How Do Our Eyes Work

macula2Our eyes work in a similar way to a camera.

Our vision is the result of light reflecting from an object and entering the eye through a transparent front window called the cornea. This light then gets focused through a transparent oval-shaped magnifying lens and passes through a transparent jelly called the vitreous. The vitreous fills and maintains the eye’s shape.

After passing the vitreous, the light reaches a nerve tissue film coating the internal back wall of the eye. This wall is the retina. The retina interprets the light into an image and sends it to the brain via an optic nerve (similar to an electrical cord) so that the brain can “see” the image.

The central and most important part of the retina is called the macula.  The macula is responsible for seeing fine details like watching TV, reading, driving and recognising faces by using highly sensitive photoreceptor cells.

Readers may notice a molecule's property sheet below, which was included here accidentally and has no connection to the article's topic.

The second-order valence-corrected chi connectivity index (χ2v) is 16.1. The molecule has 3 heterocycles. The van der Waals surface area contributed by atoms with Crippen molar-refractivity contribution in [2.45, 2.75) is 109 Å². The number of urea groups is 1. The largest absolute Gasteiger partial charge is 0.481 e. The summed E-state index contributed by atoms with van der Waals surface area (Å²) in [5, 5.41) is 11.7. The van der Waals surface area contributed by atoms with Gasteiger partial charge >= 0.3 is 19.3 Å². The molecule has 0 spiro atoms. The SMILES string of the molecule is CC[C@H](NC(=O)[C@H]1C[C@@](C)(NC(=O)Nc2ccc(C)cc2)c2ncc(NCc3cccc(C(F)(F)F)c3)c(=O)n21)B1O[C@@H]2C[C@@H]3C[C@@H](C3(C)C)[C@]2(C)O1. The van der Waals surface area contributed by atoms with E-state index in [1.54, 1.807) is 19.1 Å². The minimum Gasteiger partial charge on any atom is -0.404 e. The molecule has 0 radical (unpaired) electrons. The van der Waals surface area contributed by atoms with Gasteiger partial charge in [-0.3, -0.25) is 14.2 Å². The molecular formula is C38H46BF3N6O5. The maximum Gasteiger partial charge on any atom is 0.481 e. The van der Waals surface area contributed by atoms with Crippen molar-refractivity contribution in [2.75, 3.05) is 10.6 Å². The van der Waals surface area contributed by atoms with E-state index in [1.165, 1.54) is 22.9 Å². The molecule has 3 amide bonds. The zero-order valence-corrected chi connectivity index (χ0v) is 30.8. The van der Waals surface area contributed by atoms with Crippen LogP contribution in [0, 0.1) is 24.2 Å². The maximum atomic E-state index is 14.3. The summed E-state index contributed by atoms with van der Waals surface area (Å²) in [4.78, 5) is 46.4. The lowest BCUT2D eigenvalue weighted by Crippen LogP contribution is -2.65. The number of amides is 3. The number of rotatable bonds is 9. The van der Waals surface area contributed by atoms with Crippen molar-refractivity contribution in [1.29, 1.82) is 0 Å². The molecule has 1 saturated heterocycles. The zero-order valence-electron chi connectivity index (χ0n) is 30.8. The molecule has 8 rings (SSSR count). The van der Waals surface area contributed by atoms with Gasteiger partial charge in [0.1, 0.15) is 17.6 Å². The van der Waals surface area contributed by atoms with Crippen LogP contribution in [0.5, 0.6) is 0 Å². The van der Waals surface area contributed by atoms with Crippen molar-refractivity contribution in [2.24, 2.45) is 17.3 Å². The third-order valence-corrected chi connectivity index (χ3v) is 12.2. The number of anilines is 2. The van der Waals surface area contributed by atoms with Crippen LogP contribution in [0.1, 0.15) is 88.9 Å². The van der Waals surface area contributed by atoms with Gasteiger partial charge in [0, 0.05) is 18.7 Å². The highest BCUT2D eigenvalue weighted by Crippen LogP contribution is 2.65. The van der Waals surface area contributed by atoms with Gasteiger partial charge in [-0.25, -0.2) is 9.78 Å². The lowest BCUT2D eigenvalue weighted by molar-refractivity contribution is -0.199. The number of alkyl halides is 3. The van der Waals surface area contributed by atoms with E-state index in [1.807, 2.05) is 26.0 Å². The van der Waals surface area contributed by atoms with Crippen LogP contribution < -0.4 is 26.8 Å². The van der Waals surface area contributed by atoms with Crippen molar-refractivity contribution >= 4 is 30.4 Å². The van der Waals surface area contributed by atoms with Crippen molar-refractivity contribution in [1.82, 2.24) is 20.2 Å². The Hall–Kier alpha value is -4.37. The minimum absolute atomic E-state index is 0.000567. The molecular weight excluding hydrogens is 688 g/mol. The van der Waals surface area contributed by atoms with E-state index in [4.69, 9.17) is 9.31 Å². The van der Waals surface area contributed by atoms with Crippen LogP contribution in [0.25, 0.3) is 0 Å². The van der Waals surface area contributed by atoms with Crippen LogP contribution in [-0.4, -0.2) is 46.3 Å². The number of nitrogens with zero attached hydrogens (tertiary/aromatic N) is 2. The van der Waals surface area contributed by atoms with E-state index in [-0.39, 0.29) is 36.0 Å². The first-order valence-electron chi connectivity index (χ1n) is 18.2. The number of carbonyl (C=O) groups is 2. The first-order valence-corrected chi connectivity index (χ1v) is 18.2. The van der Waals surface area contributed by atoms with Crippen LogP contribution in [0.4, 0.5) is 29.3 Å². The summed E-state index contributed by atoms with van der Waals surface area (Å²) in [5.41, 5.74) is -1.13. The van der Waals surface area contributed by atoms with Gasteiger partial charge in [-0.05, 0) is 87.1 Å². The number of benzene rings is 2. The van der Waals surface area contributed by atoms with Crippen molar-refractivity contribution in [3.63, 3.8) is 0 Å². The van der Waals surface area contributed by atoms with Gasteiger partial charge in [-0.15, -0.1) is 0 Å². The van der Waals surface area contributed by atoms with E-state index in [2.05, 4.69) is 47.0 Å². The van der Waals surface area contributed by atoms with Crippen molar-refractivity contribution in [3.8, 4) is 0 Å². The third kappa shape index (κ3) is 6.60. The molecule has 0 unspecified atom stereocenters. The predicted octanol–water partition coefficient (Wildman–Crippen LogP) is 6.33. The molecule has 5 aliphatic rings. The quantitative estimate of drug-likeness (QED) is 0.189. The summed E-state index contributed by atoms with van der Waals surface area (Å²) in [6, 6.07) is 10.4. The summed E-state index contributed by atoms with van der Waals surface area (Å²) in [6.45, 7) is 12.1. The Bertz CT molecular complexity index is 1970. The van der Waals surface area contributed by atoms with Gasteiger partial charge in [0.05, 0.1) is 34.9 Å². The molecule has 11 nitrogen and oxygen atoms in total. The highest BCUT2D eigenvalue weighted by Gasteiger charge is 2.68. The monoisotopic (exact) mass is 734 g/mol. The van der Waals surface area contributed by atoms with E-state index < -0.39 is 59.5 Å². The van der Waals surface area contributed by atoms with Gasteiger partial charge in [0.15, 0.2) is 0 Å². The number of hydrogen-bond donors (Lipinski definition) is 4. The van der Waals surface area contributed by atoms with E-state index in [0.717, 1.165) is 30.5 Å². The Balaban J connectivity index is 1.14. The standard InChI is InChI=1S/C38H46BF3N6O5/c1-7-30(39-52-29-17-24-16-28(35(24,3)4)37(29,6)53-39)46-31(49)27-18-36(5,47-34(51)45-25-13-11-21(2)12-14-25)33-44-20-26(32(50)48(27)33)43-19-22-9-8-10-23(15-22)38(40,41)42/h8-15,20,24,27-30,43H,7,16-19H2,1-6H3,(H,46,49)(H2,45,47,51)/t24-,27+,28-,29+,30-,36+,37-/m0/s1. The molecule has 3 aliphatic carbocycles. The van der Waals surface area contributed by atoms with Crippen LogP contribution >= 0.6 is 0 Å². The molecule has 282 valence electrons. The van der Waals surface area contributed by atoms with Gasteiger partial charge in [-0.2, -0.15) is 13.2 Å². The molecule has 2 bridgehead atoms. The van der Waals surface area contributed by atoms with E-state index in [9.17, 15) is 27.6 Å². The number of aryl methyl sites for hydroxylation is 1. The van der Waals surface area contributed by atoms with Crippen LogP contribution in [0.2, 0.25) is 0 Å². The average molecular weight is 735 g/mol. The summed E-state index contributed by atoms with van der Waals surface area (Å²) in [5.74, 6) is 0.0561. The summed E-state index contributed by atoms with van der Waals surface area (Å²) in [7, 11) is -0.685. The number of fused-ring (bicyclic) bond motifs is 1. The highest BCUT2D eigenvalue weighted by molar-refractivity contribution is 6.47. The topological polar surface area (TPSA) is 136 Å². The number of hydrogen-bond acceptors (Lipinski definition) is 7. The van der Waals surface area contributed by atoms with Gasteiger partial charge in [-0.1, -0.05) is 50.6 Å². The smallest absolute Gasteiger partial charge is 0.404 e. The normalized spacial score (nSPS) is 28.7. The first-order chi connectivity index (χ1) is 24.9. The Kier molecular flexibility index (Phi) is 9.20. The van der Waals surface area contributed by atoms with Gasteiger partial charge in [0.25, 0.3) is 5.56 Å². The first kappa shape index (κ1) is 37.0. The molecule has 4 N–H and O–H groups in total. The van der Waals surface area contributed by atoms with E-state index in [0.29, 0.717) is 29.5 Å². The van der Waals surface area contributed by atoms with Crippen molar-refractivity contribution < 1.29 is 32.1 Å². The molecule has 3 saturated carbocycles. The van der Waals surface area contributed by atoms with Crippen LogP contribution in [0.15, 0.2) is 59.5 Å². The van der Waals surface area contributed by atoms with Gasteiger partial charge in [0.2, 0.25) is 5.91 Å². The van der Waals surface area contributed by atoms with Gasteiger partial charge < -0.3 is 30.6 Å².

Seeing images as crooked or distorted almost always specifies a problem affecting the macula. The main eye condition affecting the macula is age related macular degeneration (AMD) and is the leading cause of blindness in Australian adults aged 60 years and older.

Early detection and treatment of macular problems can save eyesight. Anyone experiencing the new onset of distortion in their vision should have their macula checked within a week. They can also test their eyes separately by covering one eye and using an Amsler Grid to test for distortion.

All parts of the eye in this pathway are important for maintaining good vision.